Why Is Asking for Help So Hard?
For the family caregiver, it often feels like the duties are just part of being a family. Caregiving seems like a natural extension of filial piety. However, that also translates to many of us feeling we have to do it all ourselves. A family caregiver might not even realize there is help available. Some caregivers feel like they’re all alone in the role (and, in many ways, they may be). Additionally, a family caregiver might be so busy that it doesn’t seem possible to find out what help is available. Asking for help can seem like an impossible task when you’re just trying to survive.
Your blockage with asking for help may be deep-rooted. While you were growing up what kind of messages did you get about asking for help? Did your family place value on self-reliance? When you did attempt to get help, how did the people in your life respond?
Family members’ actions modeled whether or not asking for help was acceptable. They also taught you the extent to which outsiders could be trusted. And most importantly, your past experiences could serve to reinforce the notion that help was available, consistent, and safe. On the other hand, they might have left you with the painful impression that your needs would go unanswered. If it was the latter, most of us simply stop asking for help rather than face rejection or worse.
Some of us associate asking for help with being weak, needy or incompetent. Occasionally, we might, consciously or not, worry about what someone will want in return. We want to feel equal in relationships. So, asking for help may feel like we then owe the person, even if they do it with no expectations.
This is made worse if the very family members who modeled these negative assumptions are the ones we’re caring for now. They may continue to reinforce these patterns with what they say to us and unspoken assumptions.
Why Asking for Help is Essential as a Family Caregiver
Despite how hard asking for help is, we must learn to do it. Because, without help, you’re likely to become overwhelmed and burnt out.
The majority of caregivers say they felt ill-prepared for the role. And, most caregivers find caregiving to be stressful, with about half saying it’s overwhelming. Unfortunately, very few of these caregivers are getting the help they need...or any break at all. About 85% of family caregivers in the U.S. do not receive any respite care. Due to this burden and feelings of isolation, from 20-40% of caregivers experience depression. Additionally, many face poor health.
When you are overwhelmed, depressed, or ill you cannot do your best as a family caregiver. Asking for help is not a selfish act. It is a loving act that protects both you and your care recipient. Additionally, many caregivers take on medical tasks, managing finances and more. We may be doing our loved ones a disservice trying to do all this ourselves if we feel ill-equipped.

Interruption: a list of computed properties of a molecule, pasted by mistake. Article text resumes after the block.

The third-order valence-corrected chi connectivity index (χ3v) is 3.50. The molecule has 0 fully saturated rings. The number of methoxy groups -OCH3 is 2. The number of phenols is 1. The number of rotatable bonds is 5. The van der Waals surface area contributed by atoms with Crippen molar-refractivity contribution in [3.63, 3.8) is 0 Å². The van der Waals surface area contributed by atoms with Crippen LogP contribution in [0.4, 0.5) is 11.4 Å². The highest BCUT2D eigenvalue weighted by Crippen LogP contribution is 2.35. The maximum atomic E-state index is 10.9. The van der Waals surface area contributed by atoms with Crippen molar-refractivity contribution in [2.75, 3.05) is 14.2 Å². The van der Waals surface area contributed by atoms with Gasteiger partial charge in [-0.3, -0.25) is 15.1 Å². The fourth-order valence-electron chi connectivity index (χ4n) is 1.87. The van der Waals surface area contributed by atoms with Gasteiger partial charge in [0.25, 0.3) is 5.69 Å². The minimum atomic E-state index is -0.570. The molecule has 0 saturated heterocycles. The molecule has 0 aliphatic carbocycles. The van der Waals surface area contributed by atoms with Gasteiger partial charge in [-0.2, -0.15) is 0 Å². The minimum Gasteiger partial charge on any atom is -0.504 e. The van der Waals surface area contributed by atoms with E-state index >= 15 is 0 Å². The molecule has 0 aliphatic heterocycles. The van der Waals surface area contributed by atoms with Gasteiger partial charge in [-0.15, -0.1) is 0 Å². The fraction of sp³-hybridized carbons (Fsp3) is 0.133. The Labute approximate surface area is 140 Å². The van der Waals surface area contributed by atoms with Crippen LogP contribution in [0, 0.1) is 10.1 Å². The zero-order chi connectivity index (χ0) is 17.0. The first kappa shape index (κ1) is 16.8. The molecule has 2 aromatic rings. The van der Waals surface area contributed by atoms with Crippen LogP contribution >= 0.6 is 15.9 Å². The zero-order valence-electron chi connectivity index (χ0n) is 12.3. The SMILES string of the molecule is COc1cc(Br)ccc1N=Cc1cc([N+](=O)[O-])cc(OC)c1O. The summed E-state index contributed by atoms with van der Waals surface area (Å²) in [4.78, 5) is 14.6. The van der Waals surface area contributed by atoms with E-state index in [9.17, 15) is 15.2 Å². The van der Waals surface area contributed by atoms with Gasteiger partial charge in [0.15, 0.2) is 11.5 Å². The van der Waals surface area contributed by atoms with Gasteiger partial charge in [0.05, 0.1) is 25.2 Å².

And, the evidence for getting help is overwhelming. For example, 98% of caregivers said respite made them a better caregiver. The elders they were caring for also had fewer hospitalizations once they received respite care. In addition, almost 80% said it contributed to marital stability. Moreover, most family caregivers reported improved mental and physical health when they got support.
How to Ask for Help
First of all, rethink asking for help. Start with these questions:
- What are the situations as a family caregiver where I would benefit from outside help and support?
- Who are the people in your life who would be safe to reach out to for assistance?
- What professional resources would you encourage a friend to use if they needed help?
- What are three ways in which asking for professional help can be a sign of strength? How could it help me do a better job as a family caregiver?
- What areas do I struggle with or feel most comfortable getting outside help?
If you feel it’s time to ask for help, but are still stumped on where to turn, we encourage you to reach out to us. We offer a safe space to ask questions. If you aren’t quite ready, consider joining an online support community like our Caregivers group on Facebook or any of these. And, make sure you’re getting quality caregiver information like our monthly newsletter. Therefore, you’ll know where to turn for help and be more aware of what’s available. This article is full of additional resources and steps you can take for a caregiving transformation.
Another issue you might face is resistance from your loved one. We deal with this a lot and would be glad to talk to you about strategies. We can also help with guiding the discussions. Check out a few of our tips for When Your Elderly Parent Refuses Help.
Take the first step.
Set up a free consultation to discuss your caregiving situation and get help.